As a member of Water Polo Canada (WPC), or as a participant in WPC sport, the Canadian Anti-Doping Program (CADP) applies to you. It is important to know that by participating in activities sanctioned by WPC, you are subject to the CADP and, accordingly, may be selected for doping control.
The Canadian Centre for Ethics in Sport (CCES) is the custodian of the Canadian Anti-Doping Program (CADP), the set of rules that govern anti-doping in Canada. The CADP consists of several components such as in- and out-of-competition testing, education, medical exemptions, and the consequences of doping violations. The CADP is compliant with the World Anti-Doping Code and all international standards.
WPC has adopted the CADP which means that you can be confident that you are part of a world-class anti-doping program that is designed to protect athletes’ rights and ensure a level playing field. WPC's code of conduct reflects and supports the CADP. See more: WPC's Code of Conduct with Disciplinary Procedure
While the CCES administers anti-doping for the Canadian sport community, you may also be subject to the rules of Fédération Internationale de Natation (FINA) . Learn more about FINA's anti-doping policies and procedures .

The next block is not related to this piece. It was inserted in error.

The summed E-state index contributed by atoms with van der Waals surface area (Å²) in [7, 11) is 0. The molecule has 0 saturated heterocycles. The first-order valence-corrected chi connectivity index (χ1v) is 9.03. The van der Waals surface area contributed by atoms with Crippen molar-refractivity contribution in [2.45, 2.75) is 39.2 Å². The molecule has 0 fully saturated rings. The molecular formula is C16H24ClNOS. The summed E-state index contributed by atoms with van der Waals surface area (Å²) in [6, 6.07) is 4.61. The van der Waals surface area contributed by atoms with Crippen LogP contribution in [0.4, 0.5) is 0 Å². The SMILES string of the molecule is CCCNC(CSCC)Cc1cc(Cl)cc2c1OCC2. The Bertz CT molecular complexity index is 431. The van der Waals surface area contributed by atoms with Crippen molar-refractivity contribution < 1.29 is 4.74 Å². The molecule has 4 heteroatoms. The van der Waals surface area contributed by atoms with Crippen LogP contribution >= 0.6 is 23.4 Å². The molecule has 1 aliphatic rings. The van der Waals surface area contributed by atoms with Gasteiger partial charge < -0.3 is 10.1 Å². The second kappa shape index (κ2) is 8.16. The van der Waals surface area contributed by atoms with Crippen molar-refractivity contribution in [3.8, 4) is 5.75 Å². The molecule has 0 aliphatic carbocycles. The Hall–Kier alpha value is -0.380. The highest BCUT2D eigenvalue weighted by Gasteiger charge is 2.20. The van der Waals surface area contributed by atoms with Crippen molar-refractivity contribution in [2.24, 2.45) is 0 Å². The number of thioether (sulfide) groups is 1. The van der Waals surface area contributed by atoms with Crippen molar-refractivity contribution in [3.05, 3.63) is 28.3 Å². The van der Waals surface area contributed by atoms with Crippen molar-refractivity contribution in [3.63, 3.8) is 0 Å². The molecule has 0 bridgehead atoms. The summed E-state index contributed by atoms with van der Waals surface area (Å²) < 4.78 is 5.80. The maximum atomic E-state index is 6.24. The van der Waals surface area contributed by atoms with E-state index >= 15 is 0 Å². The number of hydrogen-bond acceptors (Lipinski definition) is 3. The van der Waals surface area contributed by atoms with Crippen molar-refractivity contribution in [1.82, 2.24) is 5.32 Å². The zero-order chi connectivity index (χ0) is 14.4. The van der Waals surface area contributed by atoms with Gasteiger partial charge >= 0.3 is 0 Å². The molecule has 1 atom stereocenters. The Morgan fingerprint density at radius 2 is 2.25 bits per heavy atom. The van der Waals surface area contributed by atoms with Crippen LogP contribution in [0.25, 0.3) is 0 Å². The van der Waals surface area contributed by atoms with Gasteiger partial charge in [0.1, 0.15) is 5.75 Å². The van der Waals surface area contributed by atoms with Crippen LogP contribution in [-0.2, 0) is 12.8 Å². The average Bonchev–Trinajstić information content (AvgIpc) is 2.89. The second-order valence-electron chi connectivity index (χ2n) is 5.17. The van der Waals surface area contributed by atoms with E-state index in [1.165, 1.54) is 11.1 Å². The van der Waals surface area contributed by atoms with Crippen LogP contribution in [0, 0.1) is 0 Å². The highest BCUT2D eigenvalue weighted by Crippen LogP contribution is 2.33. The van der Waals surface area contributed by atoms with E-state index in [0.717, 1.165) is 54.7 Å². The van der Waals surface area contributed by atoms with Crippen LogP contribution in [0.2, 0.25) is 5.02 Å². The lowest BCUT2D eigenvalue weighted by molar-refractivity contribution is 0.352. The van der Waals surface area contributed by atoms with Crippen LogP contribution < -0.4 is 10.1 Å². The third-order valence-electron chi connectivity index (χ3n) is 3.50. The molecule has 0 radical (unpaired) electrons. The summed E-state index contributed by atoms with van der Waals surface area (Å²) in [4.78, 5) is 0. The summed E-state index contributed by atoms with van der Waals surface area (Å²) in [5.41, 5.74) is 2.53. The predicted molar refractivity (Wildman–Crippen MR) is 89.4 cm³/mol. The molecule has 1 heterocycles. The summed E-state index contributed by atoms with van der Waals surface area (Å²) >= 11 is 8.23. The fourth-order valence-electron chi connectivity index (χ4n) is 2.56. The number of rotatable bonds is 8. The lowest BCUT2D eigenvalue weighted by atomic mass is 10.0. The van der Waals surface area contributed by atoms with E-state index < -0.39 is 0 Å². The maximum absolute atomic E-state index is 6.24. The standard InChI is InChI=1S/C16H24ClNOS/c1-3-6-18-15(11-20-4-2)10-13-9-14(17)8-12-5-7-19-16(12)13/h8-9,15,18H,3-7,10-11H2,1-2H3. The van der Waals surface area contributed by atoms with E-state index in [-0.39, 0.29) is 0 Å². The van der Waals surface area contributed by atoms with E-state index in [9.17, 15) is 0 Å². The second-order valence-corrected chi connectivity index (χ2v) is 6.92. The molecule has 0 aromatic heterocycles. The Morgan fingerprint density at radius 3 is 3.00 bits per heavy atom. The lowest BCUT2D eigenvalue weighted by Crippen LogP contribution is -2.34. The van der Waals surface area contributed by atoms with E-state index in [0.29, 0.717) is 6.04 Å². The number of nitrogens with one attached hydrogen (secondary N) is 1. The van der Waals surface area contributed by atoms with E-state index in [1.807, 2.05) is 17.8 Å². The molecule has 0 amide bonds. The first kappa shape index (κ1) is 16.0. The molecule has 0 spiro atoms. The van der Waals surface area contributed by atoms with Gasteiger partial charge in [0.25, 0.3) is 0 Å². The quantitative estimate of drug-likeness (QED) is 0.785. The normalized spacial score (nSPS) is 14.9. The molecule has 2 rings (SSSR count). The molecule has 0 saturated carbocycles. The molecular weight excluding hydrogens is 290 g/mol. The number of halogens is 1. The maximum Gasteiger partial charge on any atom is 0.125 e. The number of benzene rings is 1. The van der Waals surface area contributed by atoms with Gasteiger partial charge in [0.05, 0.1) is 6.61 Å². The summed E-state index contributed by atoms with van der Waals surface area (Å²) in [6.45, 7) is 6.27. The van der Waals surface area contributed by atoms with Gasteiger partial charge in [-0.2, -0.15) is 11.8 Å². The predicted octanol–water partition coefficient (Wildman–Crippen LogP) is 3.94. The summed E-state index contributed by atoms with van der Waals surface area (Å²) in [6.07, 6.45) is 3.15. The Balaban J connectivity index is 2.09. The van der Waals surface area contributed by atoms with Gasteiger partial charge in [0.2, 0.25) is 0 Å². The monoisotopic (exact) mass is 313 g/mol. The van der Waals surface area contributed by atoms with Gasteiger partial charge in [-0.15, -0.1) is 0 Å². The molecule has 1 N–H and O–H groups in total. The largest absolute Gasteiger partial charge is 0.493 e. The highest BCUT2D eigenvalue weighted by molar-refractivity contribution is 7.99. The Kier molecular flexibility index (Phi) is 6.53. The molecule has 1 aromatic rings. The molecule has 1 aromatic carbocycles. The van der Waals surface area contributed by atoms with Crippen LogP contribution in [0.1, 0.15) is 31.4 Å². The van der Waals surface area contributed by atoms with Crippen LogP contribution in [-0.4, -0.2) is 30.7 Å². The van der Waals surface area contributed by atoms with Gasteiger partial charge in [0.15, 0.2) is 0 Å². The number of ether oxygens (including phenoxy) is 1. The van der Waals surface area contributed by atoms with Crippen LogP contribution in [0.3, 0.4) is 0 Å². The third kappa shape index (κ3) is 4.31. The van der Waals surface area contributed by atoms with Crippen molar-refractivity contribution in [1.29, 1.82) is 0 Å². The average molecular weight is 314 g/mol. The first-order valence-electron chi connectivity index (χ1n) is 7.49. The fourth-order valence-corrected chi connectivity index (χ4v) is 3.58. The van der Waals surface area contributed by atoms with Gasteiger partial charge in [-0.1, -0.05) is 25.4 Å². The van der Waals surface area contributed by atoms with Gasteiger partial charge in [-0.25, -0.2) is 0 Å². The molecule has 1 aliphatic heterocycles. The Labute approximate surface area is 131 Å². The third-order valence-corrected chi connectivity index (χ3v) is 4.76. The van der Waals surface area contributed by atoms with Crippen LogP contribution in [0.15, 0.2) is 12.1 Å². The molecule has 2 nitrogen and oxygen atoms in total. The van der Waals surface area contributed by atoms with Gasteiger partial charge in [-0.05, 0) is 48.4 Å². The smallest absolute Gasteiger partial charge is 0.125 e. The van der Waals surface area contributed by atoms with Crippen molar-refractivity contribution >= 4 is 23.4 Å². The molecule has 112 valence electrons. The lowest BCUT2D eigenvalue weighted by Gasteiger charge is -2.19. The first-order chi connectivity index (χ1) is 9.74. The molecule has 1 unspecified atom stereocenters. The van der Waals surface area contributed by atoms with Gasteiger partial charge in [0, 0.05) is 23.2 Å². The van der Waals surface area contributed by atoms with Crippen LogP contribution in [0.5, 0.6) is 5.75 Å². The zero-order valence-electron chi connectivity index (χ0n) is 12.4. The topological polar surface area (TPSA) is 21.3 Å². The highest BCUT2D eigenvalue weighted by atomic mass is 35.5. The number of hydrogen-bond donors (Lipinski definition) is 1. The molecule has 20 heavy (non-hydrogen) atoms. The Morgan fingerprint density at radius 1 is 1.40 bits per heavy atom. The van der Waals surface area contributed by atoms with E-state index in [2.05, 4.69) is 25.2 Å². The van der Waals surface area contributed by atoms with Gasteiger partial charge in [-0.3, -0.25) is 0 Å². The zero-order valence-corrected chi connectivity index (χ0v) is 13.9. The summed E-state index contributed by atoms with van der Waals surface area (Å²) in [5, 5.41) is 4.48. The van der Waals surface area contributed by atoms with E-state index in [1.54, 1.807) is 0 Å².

The CCES recommends that athletes take the following actions to ensure they don't commit an inadvertent anti-doping rule violation:
Review the sample collection procedures.
Know your anti-doping rights and responsibilities.
Always comply with a testing request if you are notified for doping control.
Prohibited Substances & Methods
Report doping activity. Call the hotline at 1-800-710-CCES or fill in the online form .
Additional Resources and Information
For additional resources and more about anti-doping, please contact the CCES:
On October 17, 2018, the Government of Canada has officially legalized cannabis in Canada. Athletes subject to the Canadian Anti-Doping Program (CADP) must be aware that this does not affect the status of cannabis in sport. Cannabis continues to be a prohibited substance, and a positive test can still result in a sanction.
The CADP adheres to WADA’s Prohibited List, which is an international standard under the World Anti-Doping Code. Despite Canada’s position on cannabis, the global anti-doping community has maintained cannabis on the Prohibited List.
Given the position of WADA and CADP, Water Polo Canada recommends abstaining from cannabis use in order to avoid sanction.